'Save yourself Gazza'


Irish soccer legend Paul McGrath has urged Paul Gascoigne to "save himself" after shocking images emerged of the former England hero's latest drinking binge.

Photographs of a bedraggled, cut and bruised Gazza on the front page of an English tabloid on Saturday cast fresh fears for the future of the 48-year-old, with McGrath imploring the fallen idol to bounce back before it is too late.  

McGrath has had his own battle with the bottle down the years and he suspects Gascoigne may be pushing his body to the point of no return after his latest incident.

McGrath has had his own battle with the bottle down the years 

"When I saw those images of Paul, my heart went out to him and I just hope he can save himself before it is too late," Sunday World columnist McGrath told us.

"I saw a reporter talking about him on TV this morning in the past tense, like he wasn't here any more. Well, he is still here and he can bounce back if he finds it within himself to do it.

"My concern for Gazza is that he will get to a point where his body gives up and will take no more. I hope he is not there yet, but you can see it getting that way.

"My message to Paul would be get all the help you can pal because there are still a lot of people out here who love you and want you to get better."

McGrath admits he can see similarities in Gascoigne's story to his own, with his award-winning book on his own battle with alcoholism striking a chord with so many of his admirers.

McGrath tackles Gazza as Ireland draw 1-1 with England at Italia '90

He also opened his heart to the Sun­day World in a famous interview with Roy Curtis back in 2013, as he admitted anxiety forced him to turn to alcohol and he is not alone in this battle.

"I have people ringing me now to talk through their problems all the time, people you wouldn’t even imagine that would have these kind of issues in their lives," continues McGrath.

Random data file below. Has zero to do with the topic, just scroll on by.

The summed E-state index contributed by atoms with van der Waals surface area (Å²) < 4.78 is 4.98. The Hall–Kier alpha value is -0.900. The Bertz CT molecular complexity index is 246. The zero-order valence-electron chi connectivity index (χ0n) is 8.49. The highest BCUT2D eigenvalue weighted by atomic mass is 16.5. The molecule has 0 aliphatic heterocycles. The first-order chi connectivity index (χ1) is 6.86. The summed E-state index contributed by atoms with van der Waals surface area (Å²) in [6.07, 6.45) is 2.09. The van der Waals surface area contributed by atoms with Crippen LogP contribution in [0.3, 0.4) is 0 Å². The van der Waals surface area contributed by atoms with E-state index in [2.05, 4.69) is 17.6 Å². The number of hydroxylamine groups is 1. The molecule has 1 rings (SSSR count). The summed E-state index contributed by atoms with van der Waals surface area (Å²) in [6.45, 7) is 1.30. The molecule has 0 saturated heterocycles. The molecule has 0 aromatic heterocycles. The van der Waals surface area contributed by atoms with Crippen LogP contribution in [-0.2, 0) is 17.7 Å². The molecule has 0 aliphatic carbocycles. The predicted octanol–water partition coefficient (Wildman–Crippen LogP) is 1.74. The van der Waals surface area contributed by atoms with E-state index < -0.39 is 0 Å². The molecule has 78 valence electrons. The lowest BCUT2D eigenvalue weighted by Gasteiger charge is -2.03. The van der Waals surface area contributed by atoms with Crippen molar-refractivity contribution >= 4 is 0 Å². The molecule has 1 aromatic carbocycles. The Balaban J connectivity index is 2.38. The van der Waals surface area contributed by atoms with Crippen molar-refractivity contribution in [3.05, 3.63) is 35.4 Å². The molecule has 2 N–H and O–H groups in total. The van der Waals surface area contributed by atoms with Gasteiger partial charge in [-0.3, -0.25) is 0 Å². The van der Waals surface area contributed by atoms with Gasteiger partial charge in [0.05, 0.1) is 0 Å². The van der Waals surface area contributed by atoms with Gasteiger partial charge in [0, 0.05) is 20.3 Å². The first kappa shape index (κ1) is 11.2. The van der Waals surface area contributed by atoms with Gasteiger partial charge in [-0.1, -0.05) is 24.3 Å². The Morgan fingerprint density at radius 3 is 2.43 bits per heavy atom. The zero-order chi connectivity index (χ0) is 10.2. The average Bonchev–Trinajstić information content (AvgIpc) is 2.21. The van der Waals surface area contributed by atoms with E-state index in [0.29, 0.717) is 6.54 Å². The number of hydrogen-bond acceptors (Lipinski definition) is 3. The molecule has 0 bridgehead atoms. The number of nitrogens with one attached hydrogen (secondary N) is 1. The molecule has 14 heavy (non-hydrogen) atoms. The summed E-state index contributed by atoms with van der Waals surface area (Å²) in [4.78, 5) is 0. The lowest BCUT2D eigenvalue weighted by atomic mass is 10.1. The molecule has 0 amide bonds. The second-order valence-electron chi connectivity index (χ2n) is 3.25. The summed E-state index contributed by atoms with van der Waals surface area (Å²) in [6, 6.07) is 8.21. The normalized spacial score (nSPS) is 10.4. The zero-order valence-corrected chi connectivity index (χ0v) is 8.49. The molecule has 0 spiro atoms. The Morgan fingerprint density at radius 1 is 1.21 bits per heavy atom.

"Those who read that book associate it with the emotions I put into it and so many former sports people struggle to cope with life when their careers end.

"They ask themselves; how can I replace the buzz of being on the field and having the crowd cheering me? I went through the same thing.

"This is clearly a problem for Gazza now. He loved foot­ball so much and now he can't do it any more. He doesn’t know where to turn next.

"I get the feeling that Paul doesn't know why people still want to know him.

"He looks like a guy who doesn’t know what his purpose is in life any more.

"Gazza can't climb the mountains or score the goals he used to, but he is still a won­derful hero for millions of people and he should never forget that.

"Paul has already struck me as a kid at heart, someone who never entirely grew up and that is why he is such a fun guy to be around.It is one of the reasons why everyone took him into their hearts.

"I have been in a place where you feel as if there is nothing else to do but drink your troubles away, but there is a way out of that and Paul needs to be reminded of that today.

"All I can say is I wish him all the best and the last thing any of us want is to wake up one day soon and hear that Gazza is not with us any more. Please God that doesn't happen."